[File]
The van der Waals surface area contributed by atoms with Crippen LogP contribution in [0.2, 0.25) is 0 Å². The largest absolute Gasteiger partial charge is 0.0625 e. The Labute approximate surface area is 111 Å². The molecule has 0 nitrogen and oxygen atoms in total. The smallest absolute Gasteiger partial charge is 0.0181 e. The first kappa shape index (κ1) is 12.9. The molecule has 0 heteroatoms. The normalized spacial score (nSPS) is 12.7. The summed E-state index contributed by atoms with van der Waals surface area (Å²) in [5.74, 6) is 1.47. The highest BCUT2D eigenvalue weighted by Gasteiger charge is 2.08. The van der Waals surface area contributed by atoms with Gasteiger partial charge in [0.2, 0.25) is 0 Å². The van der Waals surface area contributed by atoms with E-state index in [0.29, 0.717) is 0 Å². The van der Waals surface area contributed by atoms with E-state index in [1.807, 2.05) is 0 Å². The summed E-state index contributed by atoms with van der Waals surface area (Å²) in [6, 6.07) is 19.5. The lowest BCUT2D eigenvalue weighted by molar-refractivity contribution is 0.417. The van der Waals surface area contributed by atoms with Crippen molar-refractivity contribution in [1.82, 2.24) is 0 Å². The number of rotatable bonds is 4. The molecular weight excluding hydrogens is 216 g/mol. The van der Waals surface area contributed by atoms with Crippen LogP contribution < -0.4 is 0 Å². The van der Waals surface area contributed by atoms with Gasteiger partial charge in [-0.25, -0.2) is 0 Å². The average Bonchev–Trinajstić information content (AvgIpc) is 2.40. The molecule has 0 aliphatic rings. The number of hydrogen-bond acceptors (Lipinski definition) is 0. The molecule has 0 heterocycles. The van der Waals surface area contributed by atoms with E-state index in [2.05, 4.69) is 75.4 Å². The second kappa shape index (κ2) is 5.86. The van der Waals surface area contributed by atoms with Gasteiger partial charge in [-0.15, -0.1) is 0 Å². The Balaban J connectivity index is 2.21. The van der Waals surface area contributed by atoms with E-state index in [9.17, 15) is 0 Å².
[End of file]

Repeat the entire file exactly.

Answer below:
The van der Waals surface area contributed by atoms with Crippen LogP contribution in [0.2, 0.25) is 0 Å². The largest absolute Gasteiger partial charge is 0.0625 e. The Labute approximate surface area is 111 Å². The molecule has 0 nitrogen and oxygen atoms in total. The smallest absolute Gasteiger partial charge is 0.0181 e. The first kappa shape index (κ1) is 12.9. The molecule has 0 heteroatoms. The normalized spacial score (nSPS) is 12.7. The summed E-state index contributed by atoms with van der Waals surface area (Å²) in [5.74, 6) is 1.47. The highest BCUT2D eigenvalue weighted by Gasteiger charge is 2.08. The van der Waals surface area contributed by atoms with Gasteiger partial charge in [0.2, 0.25) is 0 Å². The van der Waals surface area contributed by atoms with E-state index in [0.29, 0.717) is 0 Å². The van der Waals surface area contributed by atoms with E-state index in [1.807, 2.05) is 0 Å². The summed E-state index contributed by atoms with van der Waals surface area (Å²) in [6, 6.07) is 19.5. The lowest BCUT2D eigenvalue weighted by molar-refractivity contribution is 0.417. The van der Waals surface area contributed by atoms with Crippen molar-refractivity contribution in [1.82, 2.24) is 0 Å². The number of rotatable bonds is 4. The molecular weight excluding hydrogens is 216 g/mol. The van der Waals surface area contributed by atoms with Crippen LogP contribution < -0.4 is 0 Å². The van der Waals surface area contributed by atoms with Gasteiger partial charge in [-0.25, -0.2) is 0 Å². The average Bonchev–Trinajstić information content (AvgIpc) is 2.40. The molecule has 0 aliphatic rings. The number of hydrogen-bond acceptors (Lipinski definition) is 0. The molecule has 0 heterocycles. The van der Waals surface area contributed by atoms with E-state index in [2.05, 4.69) is 75.4 Å². The second kappa shape index (κ2) is 5.86. The van der Waals surface area contributed by atoms with Gasteiger partial charge in [-0.15, -0.1) is 0 Å². The Balaban J connectivity index is 2.21. The van der Waals surface area contributed by atoms with E-state index in [9.17, 15) is 0 Å².